Relying on people in your support network who you can trust – for example, friends, family, and colleagues – can be an important way to help manage your wellbeing, including helping to reduce feelings of social isolation and loneliness.
The YouGov study indicates the increasing toll that rising cost of living is having on the nation’s mental wellbeing, as access to support networks and the ability to afford activities to look after our mental health becomes increasingly difficult.
Of those who were seeing their support networks less, almost two fifths (37%) said they are feeling lonely, and over a third are feeling isolated (36%), anxious (35%), or stressed (32%) because of this.
An alarming three fifths (59%) said they would usually drive to see their network, but fuel is currently too expensive for them to do so, and a sixth (15%) said they cannot afford public transport costs.
A third (33%) of respondents also said they have been less able to afford activities beneficial to their mental wellbeing, since April 2022. Of these,
over three fifths (69%) said they could not afford the cost of taking part, rising to nearly four in five (79%) among 25 to 34-year-olds.
Over a third (38%) can no longer afford the cost of travel to get to these activities, rising to nearly half of 25 to 34 year-olds (44%) and 45 to 54 year-olds (45%).
“We cannot underestimate the impact of the cost-of-living crisis on the nation’s mental health. We know that poor mental health can make earning and managing money harder and financial worries can have a huge impact on our mental health. It can start to feel like a vicious cycle.
“Since last summer, we’ve seen a 40% increase in the number of people getting in touch with the Mind Infoline about difficulties they’ve been experiencing with financial matters such as welfare, unemployment and personal debt. Callers are also regularly asking us if we know of any financial support for them to help with the rising costs.
“This new research suggests a worrying number of us are struggling to afford to see the people we often depend on to help us with life’s ups and downs, and to take part in activities that are beneficial to our mental wellbeing.
“As the cost of living crisis deepens and it may become harder to see family and friends, thousands of people across the country will need better access to mental health support in their community.
That’s why we are so grateful to every Co-op customer, member and colleague who has helped reach that £8million figure through this partnership.
The services they have helped to fund are already making a real difference, with 18,000 people, so far, getting support for their mental health through these. This help comes at a time when it is perhaps needed more than ever.”
“We see first-hand the positive impact that can be had when members of communities come together.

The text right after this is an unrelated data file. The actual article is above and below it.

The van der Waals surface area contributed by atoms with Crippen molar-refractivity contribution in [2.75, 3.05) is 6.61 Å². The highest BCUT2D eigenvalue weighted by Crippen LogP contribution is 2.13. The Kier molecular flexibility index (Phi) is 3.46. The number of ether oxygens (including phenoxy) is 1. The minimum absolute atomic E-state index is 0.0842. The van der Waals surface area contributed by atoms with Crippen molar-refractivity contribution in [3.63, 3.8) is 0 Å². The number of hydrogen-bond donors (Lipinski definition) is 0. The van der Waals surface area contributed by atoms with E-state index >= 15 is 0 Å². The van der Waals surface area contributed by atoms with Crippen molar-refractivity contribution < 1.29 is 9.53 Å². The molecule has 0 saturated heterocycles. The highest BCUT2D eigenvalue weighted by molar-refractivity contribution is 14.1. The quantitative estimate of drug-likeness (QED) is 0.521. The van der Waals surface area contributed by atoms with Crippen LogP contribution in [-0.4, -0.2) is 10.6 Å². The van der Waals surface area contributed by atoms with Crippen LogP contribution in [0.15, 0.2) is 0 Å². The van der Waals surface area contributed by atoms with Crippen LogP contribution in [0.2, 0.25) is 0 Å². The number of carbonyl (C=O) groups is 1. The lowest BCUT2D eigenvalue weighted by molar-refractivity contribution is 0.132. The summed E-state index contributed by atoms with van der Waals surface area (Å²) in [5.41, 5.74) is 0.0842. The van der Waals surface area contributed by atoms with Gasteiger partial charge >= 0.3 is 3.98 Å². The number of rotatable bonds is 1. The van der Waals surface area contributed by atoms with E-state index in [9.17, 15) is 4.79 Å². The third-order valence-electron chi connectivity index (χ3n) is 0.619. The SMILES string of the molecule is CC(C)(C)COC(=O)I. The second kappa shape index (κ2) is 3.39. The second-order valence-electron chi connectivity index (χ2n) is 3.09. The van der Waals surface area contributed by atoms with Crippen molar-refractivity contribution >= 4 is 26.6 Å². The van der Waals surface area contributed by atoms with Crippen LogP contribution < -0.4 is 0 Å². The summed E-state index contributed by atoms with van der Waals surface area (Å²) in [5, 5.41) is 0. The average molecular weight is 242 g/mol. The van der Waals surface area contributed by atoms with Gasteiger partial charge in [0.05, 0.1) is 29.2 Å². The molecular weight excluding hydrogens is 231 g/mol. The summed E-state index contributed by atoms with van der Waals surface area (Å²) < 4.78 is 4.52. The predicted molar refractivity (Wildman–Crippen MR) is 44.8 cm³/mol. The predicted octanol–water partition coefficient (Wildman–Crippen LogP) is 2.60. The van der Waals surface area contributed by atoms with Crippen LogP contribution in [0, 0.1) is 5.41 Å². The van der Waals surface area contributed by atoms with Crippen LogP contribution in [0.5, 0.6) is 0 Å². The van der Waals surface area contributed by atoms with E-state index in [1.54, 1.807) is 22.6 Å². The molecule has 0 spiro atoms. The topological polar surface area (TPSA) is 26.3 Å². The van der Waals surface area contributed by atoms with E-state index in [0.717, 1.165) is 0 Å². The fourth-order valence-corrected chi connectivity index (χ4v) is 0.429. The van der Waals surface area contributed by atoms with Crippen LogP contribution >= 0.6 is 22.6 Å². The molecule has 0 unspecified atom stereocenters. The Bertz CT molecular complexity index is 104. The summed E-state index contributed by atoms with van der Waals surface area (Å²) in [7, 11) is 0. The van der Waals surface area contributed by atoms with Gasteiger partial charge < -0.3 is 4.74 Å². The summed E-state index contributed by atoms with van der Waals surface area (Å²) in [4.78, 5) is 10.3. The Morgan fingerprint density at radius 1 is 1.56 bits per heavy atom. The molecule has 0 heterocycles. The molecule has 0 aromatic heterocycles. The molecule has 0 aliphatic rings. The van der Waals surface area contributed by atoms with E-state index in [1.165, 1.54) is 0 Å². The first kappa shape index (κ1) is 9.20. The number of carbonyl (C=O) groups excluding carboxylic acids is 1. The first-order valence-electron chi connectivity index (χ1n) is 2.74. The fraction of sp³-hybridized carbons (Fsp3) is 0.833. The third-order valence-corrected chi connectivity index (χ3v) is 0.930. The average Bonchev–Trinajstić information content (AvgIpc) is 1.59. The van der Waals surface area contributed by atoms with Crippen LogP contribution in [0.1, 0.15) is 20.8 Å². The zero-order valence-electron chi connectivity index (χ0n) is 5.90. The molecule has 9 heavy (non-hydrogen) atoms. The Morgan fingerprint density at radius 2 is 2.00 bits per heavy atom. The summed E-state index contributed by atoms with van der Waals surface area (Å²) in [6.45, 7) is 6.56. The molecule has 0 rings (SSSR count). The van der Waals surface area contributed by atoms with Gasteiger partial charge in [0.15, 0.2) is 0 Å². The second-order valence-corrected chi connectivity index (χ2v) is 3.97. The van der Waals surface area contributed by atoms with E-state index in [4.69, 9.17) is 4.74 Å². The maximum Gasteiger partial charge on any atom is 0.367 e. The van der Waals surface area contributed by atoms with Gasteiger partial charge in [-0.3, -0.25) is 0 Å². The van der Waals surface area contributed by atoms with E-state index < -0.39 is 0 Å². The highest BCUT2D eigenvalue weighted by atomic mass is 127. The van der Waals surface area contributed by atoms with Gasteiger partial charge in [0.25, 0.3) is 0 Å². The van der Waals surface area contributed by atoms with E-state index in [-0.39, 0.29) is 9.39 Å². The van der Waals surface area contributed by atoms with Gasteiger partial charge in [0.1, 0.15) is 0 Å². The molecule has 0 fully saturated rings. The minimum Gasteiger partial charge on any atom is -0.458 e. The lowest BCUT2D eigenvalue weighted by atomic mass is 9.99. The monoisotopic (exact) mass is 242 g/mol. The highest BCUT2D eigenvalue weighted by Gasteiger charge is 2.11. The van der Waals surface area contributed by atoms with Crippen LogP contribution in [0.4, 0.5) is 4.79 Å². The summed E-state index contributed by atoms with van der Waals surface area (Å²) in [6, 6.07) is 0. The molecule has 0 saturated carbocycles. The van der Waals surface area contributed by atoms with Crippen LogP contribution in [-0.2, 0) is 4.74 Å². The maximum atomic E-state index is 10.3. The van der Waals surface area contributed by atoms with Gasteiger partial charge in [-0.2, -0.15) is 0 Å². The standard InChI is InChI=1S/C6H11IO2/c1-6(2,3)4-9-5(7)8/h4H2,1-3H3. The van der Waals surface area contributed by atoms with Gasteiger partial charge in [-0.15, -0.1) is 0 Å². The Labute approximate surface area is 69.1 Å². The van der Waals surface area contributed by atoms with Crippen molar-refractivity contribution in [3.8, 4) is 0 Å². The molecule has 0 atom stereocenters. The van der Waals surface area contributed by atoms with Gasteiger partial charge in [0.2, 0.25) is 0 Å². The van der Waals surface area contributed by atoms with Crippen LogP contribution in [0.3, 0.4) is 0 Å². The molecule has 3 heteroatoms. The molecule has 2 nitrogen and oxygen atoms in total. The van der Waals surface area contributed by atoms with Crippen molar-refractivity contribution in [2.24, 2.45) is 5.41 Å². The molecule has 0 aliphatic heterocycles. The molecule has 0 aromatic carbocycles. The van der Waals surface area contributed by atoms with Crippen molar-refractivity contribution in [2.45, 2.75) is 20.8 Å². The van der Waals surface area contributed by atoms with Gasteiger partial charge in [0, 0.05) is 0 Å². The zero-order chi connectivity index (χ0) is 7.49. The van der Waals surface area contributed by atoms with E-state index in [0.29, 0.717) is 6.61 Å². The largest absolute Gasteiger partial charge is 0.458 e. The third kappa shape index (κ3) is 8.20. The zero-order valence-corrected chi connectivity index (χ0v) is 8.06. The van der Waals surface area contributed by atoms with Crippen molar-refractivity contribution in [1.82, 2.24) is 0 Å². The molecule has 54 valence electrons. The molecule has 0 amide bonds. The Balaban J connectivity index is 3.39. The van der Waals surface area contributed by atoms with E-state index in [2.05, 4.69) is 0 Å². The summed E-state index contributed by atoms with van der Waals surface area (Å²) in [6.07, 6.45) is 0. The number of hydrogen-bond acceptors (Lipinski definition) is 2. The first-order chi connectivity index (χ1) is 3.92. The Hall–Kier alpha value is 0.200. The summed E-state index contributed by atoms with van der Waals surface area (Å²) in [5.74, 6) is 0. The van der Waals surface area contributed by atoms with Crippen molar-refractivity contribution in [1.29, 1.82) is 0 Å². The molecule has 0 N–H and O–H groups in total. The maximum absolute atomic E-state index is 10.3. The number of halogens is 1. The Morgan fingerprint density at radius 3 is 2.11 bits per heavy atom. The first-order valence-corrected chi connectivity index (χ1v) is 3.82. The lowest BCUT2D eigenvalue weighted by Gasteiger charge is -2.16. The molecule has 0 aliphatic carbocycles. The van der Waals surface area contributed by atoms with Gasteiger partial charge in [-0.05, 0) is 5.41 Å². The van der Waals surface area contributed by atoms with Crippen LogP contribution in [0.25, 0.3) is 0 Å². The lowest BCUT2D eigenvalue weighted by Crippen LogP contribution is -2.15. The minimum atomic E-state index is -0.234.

This £8million raised by our customers, members and colleagues will have a huge impact in responding to the desperate need for community engagement and interaction across our towns and cities amidst the cost-of-living crisis.
“Through 50 new mental wellbeing services, Mind, SAMH and Inspire are delivering vital support including those struggling to access their support networks due to the high cost of fuel and transport.
So far, over 18,000 people have been supported through these services and of these, four fifths (81%) feel their mental wellbeing has improved.”
“Sometimes you can convey emotions through poetry which you can’t through conversation. Because when you’re writing, you’re not just sharing words – you’re sharing a feeling, and your audience can feel it too.
Sometimes it’s a sound, a colour or a physical gesture – like putting your hand on your chest – which can be more easily expressed in a creative way.
“When Lola and I first spoke and shared our experiences we formed a mutual connection. It was that bond that helped the process to be so collaborative.
Being involved and sharing my story for this campaign has helped me to bring something into the light and has reinforced what I’ve learnt about myself and my mental health.
“The last line of the poem is, ‘Even when I’m quiet, and even when it’s loud, me myself and I, we’ve just got to stick around’.
For me, that line expresses that you must keep fighting for yourself, and you have what you need to do that within yourself.
It might be loud right now, you might be really struggling, or you might be nice and peaceful, but whatever your experience is right in this moment it’s ok.”
“After an incredibly challenging couple of years with the pandemic and now the cost-of-living crisis, our mental health has taken a huge toll. We know that the earlier a young person can get support for their mental health the more effective it’s likely to be. But we also know that, sometimes, finding the words to say how we feel is tough.
You can feel like you’re talking another language, and that one no one else understands. It can make getting the support we need, harder.
“This new research shows the power that creative outlets can have in supporting young people with their mental health, in a way that resonates and perhaps feels more comfortable than talking might do.
“Through our series of spoken word films we want these stories to change the way we think and speak about mental health problems. We’re so grateful to everybody involved in creating these powerful films.”